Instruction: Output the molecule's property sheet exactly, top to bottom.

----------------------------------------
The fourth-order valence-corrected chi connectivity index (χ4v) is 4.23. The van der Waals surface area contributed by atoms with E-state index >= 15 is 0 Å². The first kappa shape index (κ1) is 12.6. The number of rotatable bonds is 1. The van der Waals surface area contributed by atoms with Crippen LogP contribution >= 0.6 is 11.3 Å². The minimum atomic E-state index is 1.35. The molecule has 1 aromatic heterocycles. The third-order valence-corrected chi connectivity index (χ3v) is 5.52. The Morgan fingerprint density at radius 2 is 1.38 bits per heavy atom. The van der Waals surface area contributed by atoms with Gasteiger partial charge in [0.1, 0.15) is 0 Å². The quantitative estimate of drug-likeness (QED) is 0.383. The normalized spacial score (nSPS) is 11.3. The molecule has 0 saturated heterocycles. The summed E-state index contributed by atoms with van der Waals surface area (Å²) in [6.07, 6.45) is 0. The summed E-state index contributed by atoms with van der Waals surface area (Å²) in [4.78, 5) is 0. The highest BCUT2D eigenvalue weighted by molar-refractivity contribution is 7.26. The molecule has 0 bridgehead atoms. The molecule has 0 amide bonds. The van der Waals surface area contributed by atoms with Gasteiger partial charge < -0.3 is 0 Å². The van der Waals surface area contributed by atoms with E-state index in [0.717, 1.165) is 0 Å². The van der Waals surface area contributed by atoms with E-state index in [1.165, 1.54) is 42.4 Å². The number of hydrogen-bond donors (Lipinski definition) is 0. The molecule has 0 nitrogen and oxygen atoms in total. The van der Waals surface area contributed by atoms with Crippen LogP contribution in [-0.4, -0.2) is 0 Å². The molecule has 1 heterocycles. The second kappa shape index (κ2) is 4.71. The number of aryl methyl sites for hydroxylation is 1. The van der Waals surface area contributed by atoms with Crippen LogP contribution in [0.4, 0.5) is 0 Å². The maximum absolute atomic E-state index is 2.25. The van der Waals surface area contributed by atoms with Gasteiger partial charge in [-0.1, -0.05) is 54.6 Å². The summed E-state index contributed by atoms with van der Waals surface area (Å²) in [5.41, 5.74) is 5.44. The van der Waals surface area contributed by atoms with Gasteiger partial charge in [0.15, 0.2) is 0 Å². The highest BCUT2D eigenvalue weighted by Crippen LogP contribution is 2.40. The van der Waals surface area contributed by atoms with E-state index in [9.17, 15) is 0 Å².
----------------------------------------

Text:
The fourth-order valence-corrected chi connectivity index (χ4v) is 4.23. The van der Waals surface area contributed by atoms with E-state index >= 15 is 0 Å². The first kappa shape index (κ1) is 12.6. The number of rotatable bonds is 1. The van der Waals surface area contributed by atoms with Crippen LogP contribution >= 0.6 is 11.3 Å². The minimum atomic E-state index is 1.35. The molecule has 1 aromatic heterocycles. The third-order valence-corrected chi connectivity index (χ3v) is 5.52. The Morgan fingerprint density at radius 2 is 1.38 bits per heavy atom. The van der Waals surface area contributed by atoms with Gasteiger partial charge in [0.1, 0.15) is 0 Å². The quantitative estimate of drug-likeness (QED) is 0.383. The normalized spacial score (nSPS) is 11.3. The molecule has 0 saturated heterocycles. The summed E-state index contributed by atoms with van der Waals surface area (Å²) in [6.07, 6.45) is 0. The summed E-state index contributed by atoms with van der Waals surface area (Å²) in [4.78, 5) is 0. The highest BCUT2D eigenvalue weighted by molar-refractivity contribution is 7.26. The molecule has 0 bridgehead atoms. The molecule has 0 amide bonds. The van der Waals surface area contributed by atoms with Gasteiger partial charge < -0.3 is 0 Å². The van der Waals surface area contributed by atoms with E-state index in [0.717, 1.165) is 0 Å². The van der Waals surface area contributed by atoms with E-state index in [1.165, 1.54) is 42.4 Å². The number of hydrogen-bond donors (Lipinski definition) is 0. The molecule has 0 nitrogen and oxygen atoms in total. The van der Waals surface area contributed by atoms with Crippen LogP contribution in [-0.4, -0.2) is 0 Å². The molecule has 1 heterocycles. The second kappa shape index (κ2) is 4.71. The number of aryl methyl sites for hydroxylation is 1. The van der Waals surface area contributed by atoms with Crippen LogP contribution in [0.4, 0.5) is 0 Å². The maximum absolute atomic E-state index is 2.25. The van der Waals surface area contributed by atoms with Gasteiger partial charge in [-0.1, -0.05) is 54.6 Å². The summed E-state index contributed by atoms with van der Waals surface area (Å²) in [5.41, 5.74) is 5.44. The van der Waals surface area contributed by atoms with Gasteiger partial charge in [0.15, 0.2) is 0 Å². The highest BCUT2D eigenvalue weighted by Crippen LogP contribution is 2.40. The van der Waals surface area contributed by atoms with E-state index in [9.17, 15) is 0 Å².